Maple Sugaring Parker Dam State Park Bottling

Well, welcome to Parker Dam State Park’s
maple sugaring operation. This is the spring of the year in March when we
interpret how to make maple syrup. How you can make it at home and how the
bigger producers do it, and the history and all that fun stuff too. Every
Saturday and Sunday in March at 2 p.m. we offer interpretive programs that are
about an hour and a half in length. What I’d like to show you in this little
segment is how we bottle our syrup. We’ve already boiled it down, drawn it off our
evaporator, we’ve filtered it, and now I have it in the canning tank. I want to
keep it above 190 degrees. Right now we’re at about 211, 212. And what I’m
going to do now is draw off a small sample for grading purposes. I’ll show
you how to do that in just a moment. And where we compare the color and grade it
for color. It can be a grade A light golden syrup. It can be grade A medium
amber. It can be grade A dark amber. Or it can be grade A very dark, what used to be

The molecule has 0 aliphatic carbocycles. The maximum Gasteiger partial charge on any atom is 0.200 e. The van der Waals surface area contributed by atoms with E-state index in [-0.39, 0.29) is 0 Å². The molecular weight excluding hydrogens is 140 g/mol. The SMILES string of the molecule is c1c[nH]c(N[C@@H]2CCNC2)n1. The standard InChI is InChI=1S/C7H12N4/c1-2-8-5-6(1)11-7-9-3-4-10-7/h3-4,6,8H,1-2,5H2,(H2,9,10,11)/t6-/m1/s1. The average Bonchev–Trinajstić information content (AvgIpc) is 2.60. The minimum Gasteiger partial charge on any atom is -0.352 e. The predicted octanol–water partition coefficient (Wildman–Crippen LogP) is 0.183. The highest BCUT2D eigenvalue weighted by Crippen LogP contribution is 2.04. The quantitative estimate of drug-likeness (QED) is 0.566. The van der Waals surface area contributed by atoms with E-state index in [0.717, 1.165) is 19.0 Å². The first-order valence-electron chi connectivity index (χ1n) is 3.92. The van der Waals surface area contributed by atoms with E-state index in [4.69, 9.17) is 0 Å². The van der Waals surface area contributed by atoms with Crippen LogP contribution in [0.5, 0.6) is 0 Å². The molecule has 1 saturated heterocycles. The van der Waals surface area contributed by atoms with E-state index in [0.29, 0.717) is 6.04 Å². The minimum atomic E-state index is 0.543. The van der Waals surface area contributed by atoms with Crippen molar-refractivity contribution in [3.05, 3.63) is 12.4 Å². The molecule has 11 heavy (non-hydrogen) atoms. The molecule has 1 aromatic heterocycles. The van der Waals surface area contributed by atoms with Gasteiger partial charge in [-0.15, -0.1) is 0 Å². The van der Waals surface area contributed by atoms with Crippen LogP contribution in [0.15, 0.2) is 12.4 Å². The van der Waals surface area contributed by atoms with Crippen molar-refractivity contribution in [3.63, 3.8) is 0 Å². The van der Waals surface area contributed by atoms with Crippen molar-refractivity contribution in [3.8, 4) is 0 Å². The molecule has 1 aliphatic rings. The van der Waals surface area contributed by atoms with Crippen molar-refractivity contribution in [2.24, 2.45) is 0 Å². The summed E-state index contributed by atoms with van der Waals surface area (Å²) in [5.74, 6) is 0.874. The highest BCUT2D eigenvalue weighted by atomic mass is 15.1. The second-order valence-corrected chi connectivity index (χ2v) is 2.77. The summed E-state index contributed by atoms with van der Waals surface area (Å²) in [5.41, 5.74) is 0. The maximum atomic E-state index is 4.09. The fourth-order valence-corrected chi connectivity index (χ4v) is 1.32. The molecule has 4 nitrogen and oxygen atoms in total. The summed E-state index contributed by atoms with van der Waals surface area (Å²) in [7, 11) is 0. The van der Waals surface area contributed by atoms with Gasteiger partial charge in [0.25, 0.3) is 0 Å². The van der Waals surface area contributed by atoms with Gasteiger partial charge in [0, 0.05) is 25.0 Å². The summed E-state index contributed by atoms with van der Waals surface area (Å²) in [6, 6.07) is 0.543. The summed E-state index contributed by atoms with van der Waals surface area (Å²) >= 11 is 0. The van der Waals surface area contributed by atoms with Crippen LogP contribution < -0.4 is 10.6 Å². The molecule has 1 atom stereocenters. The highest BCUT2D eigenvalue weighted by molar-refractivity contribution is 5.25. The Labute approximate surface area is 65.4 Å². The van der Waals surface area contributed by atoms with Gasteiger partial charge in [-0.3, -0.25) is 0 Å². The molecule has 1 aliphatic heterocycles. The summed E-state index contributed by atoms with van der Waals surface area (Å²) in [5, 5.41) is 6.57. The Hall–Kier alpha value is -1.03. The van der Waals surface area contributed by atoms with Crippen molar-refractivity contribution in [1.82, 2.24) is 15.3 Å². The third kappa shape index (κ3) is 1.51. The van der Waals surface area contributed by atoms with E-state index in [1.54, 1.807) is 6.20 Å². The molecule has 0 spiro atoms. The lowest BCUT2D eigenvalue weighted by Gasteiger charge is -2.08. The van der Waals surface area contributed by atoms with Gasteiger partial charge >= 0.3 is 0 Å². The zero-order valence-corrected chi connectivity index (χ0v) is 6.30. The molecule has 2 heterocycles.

called grade B. The darker the color the stronger the flavor. Anyhow, I’m going to
put on some gloves because the syrup is indeed hot and it will heat up the
bottles as well. And what I’m going to do is draw my syrup into the container … all the way up to the top of the neck
here because it will kind of settle out. And then what I’m going to do is screw a
lid on nice and tight, and then I’m going to lay it on its side.
The reason I’m doing that is I want that hot syrup to contact all the parts,
including the cap that might harbor bacteria. That hot syrup will kill and
sterilize any bacteria there. Once it’s cooled down then we’ll flip them up and,
the next thing would be to open them up and enjoy them on some pancakes. Thanks for

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